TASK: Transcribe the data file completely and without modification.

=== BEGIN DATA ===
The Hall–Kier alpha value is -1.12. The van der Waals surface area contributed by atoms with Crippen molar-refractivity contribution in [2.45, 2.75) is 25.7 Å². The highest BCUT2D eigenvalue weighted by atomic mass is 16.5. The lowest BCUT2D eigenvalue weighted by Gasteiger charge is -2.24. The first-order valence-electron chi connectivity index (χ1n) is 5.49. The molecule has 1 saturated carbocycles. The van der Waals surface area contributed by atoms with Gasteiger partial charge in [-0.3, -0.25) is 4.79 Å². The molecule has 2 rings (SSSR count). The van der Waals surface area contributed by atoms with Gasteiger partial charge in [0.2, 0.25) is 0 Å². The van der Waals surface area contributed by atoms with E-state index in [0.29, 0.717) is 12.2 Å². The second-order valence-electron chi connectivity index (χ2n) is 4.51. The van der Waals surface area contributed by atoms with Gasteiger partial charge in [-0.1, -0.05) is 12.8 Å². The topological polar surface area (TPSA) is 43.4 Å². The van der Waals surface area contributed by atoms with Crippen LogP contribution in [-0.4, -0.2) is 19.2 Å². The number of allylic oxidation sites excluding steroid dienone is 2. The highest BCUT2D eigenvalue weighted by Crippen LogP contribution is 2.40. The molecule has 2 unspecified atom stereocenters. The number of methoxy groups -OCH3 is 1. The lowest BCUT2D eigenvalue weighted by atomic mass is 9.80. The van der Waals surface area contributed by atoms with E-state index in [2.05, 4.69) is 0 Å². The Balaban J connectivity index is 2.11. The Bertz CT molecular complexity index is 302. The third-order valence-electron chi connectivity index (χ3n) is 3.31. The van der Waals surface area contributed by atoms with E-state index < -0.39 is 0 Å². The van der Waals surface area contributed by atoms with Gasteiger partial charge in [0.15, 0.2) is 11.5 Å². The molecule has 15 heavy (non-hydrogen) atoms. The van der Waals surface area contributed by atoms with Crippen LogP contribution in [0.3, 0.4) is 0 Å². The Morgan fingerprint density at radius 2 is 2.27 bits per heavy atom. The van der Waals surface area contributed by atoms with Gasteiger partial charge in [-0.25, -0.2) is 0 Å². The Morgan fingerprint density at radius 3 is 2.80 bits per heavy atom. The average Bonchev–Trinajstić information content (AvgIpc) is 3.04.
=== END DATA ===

The Hall–Kier alpha value is -1.12. The van der Waals surface area contributed by atoms with Crippen molar-refractivity contribution in [2.45, 2.75) is 25.7 Å². The highest BCUT2D eigenvalue weighted by atomic mass is 16.5. The lowest BCUT2D eigenvalue weighted by Gasteiger charge is -2.24. The first-order valence-electron chi connectivity index (χ1n) is 5.49. The molecule has 1 saturated carbocycles. The van der Waals surface area contributed by atoms with Gasteiger partial charge in [-0.3, -0.25) is 4.79 Å². The molecule has 2 rings (SSSR count). The van der Waals surface area contributed by atoms with Gasteiger partial charge in [0.2, 0.25) is 0 Å². The van der Waals surface area contributed by atoms with E-state index in [0.29, 0.717) is 12.2 Å². The second-order valence-electron chi connectivity index (χ2n) is 4.51. The van der Waals surface area contributed by atoms with Gasteiger partial charge in [-0.1, -0.05) is 12.8 Å². The topological polar surface area (TPSA) is 43.4 Å². The van der Waals surface area contributed by atoms with Crippen LogP contribution in [-0.4, -0.2) is 19.2 Å². The number of allylic oxidation sites excluding steroid dienone is 2. The highest BCUT2D eigenvalue weighted by Crippen LogP contribution is 2.40. The molecule has 2 unspecified atom stereocenters. The number of methoxy groups -OCH3 is 1. The lowest BCUT2D eigenvalue weighted by atomic mass is 9.80. The van der Waals surface area contributed by atoms with E-state index in [2.05, 4.69) is 0 Å². The Balaban J connectivity index is 2.11. The Bertz CT molecular complexity index is 302. The third-order valence-electron chi connectivity index (χ3n) is 3.31. The van der Waals surface area contributed by atoms with E-state index < -0.39 is 0 Å². The van der Waals surface area contributed by atoms with Gasteiger partial charge in [0.15, 0.2) is 11.5 Å². The molecule has 15 heavy (non-hydrogen) atoms. The van der Waals surface area contributed by atoms with Crippen LogP contribution in [0.3, 0.4) is 0 Å². The Morgan fingerprint density at radius 2 is 2.27 bits per heavy atom. The van der Waals surface area contributed by atoms with Gasteiger partial charge in [-0.25, -0.2) is 0 Å². The Morgan fingerprint density at radius 3 is 2.80 bits per heavy atom. The average Bonchev–Trinajstić information content (AvgIpc) is 3.04.